Ireland’s national railway operator Iarnród Éireann (Irish Rail) has announced that it will trial the retrofit of a locomotive diesel engine to a hydrogen internal combustion engine, a still nascent technology that is less efficient than fuel cells, but has been argued to present fewer upfront costs.
The plan comes after China’s state-owned train manufacturer CRRC converted a diesel-engine locomotive to run purely on hydrogen-powered fuel cells in a world-first in June this year.
The locomotive overhaul will also mark the first time in Europe that a an existing diesel locomotive has been retrofitted to run on hydrogen.
The engine will be made and installed in a CIE 071 Class freight locomotive — weighing nearly 100 tonnes — by Latvian technology firm DIGAS, with the first static tests of power and emissions output to take place next year. The converted locomotive will not enter actual service until 2025.
Overall, the trial will cost €1.5m ($1.6m), funded by Iarnród Éireann, DIGAS, and the EU’s European Institute of Innovation and Technology, although the exact split has not been disclosed.
Similarly, while Iarnród Éireann has agreed to manage the supply of hydrogen for the project, it is as yet unclear which partners the railway operator will bring in to deliver this H2, or at what cost.
The railway operator currently has 18 CIE 071 Class diesel locomotives in operation, 12 of which are used for freight.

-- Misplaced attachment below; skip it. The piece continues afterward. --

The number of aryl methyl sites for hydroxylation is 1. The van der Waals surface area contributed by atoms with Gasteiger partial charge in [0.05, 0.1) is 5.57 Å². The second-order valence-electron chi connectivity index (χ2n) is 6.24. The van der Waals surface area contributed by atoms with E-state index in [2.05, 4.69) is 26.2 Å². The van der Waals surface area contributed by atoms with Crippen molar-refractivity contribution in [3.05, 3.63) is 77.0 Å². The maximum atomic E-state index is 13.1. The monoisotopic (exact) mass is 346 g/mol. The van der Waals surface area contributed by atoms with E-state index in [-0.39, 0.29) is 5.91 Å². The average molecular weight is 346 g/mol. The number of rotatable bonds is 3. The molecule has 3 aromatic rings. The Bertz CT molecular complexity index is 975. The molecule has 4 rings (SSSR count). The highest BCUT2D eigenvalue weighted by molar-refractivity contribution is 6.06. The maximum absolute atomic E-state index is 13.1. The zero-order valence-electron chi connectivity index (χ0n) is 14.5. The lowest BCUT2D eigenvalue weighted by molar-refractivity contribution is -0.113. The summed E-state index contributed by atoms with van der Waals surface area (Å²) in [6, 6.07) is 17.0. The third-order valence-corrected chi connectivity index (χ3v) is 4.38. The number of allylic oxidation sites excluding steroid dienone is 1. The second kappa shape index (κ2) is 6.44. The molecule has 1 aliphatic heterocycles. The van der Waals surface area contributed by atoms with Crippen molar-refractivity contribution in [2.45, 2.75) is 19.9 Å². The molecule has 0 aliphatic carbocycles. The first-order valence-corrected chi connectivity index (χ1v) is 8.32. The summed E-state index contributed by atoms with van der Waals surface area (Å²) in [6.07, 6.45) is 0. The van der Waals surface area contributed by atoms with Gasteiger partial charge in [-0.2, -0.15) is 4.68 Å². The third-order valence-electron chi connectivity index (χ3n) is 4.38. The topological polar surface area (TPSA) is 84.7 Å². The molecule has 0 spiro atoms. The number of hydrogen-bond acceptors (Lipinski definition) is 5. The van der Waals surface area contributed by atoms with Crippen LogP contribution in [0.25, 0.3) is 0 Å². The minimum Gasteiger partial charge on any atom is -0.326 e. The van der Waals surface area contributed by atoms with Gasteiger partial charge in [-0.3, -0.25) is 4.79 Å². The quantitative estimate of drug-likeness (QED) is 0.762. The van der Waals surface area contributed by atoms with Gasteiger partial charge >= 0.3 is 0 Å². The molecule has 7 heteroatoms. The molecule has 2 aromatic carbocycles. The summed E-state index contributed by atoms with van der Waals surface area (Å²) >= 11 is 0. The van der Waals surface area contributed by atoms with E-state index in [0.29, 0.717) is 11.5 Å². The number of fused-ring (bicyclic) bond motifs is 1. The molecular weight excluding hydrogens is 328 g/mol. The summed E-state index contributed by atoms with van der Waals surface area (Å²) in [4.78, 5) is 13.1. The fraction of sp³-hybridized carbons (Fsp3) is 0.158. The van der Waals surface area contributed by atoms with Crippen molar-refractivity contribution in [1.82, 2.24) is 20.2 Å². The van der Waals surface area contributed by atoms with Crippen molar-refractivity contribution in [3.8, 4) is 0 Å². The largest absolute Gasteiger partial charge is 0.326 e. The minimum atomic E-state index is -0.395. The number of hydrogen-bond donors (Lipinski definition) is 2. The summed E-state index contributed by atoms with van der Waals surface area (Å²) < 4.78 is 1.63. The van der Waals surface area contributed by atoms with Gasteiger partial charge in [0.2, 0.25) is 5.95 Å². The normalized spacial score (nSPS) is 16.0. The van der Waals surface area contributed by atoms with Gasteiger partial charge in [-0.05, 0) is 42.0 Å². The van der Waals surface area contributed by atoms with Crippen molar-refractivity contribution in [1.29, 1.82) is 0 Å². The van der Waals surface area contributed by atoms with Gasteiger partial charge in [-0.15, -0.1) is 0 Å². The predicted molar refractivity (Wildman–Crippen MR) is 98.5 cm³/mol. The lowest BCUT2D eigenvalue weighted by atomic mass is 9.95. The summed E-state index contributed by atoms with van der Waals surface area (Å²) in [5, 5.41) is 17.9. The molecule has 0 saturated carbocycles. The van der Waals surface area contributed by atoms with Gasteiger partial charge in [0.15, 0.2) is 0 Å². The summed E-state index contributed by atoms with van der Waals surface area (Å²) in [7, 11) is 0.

“If the conversion tests are successful, these locomotives can be converted to greener and more efficient alternatives,” said Jim Meade, CEO of Iarnród Éireann.
Hydrogen Insight has reached out to confirm when these locomotives are expected to reach the end of life, and which other technologies have been considered to replace diesel fuel.
While freight trains are generally considered a less emissions-intense mode of transporting goods than heavy-duty vehicles, both are considered difficult to electrify.
For freight, this is generally due to the cost of constructing overhead lines or electrified lines.
Some operators, such as Varamis in the UK, are using repurposed electric passenger trains along routes with this infrastructure already in place.
Similarly, Wabtec in the US had in 2019 unveiled a battery-electric version of its existing freight locomotives, with the first units set to enter service this year.
And Engie and Alstom last year agreed to co-develop a hydrogen fuel-cell system to power electric locomotives on non-electrified sections of railway, with Nestlé agreeing to use the technology from 2025 to transport mineral water from its facility in the Vosges to distribution centres throughout France.
However, even if the infrastructure is in place, some rail operators with electric locomotives have switched back to diesel due to exposure to high electricity costs.
DB Cargo’s UK subsidiary this July permanently discharged twenty-four electric Class 90 locomotives, citing overly high operating costs due to the skyrocketing price of electricity — with the grounded trains substituted with Class 66 freight trains running on biodiesel.
Hydrogen Insight has reached out to DIGAS to confirm the economics of running a hydrogen internal combustion engine compared to an electric or fuel cell locomotive.